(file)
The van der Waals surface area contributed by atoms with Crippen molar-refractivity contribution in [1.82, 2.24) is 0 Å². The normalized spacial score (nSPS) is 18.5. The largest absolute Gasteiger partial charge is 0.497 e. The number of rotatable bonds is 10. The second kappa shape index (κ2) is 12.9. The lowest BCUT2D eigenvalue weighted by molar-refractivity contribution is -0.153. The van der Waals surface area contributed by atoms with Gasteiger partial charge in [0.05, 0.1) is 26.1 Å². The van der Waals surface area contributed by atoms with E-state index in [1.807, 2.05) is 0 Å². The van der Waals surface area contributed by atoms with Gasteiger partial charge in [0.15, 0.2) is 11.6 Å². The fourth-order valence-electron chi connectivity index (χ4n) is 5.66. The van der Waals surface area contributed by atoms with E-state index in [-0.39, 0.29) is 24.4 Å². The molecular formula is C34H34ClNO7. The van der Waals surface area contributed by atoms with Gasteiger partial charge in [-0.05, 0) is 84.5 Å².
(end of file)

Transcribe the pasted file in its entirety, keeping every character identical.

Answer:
The van der Waals surface area contributed by atoms with Crippen molar-refractivity contribution in [1.82, 2.24) is 0 Å². The normalized spacial score (nSPS) is 18.5. The largest absolute Gasteiger partial charge is 0.497 e. The number of rotatable bonds is 10. The second kappa shape index (κ2) is 12.9. The lowest BCUT2D eigenvalue weighted by molar-refractivity contribution is -0.153. The van der Waals surface area contributed by atoms with Gasteiger partial charge in [0.05, 0.1) is 26.1 Å². The van der Waals surface area contributed by atoms with E-state index in [1.807, 2.05) is 0 Å². The van der Waals surface area contributed by atoms with Gasteiger partial charge in [0.15, 0.2) is 11.6 Å². The fourth-order valence-electron chi connectivity index (χ4n) is 5.66. The van der Waals surface area contributed by atoms with E-state index in [-0.39, 0.29) is 24.4 Å². The molecular formula is C34H34ClNO7. The van der Waals surface area contributed by atoms with Gasteiger partial charge in [-0.05, 0) is 84.5 Å².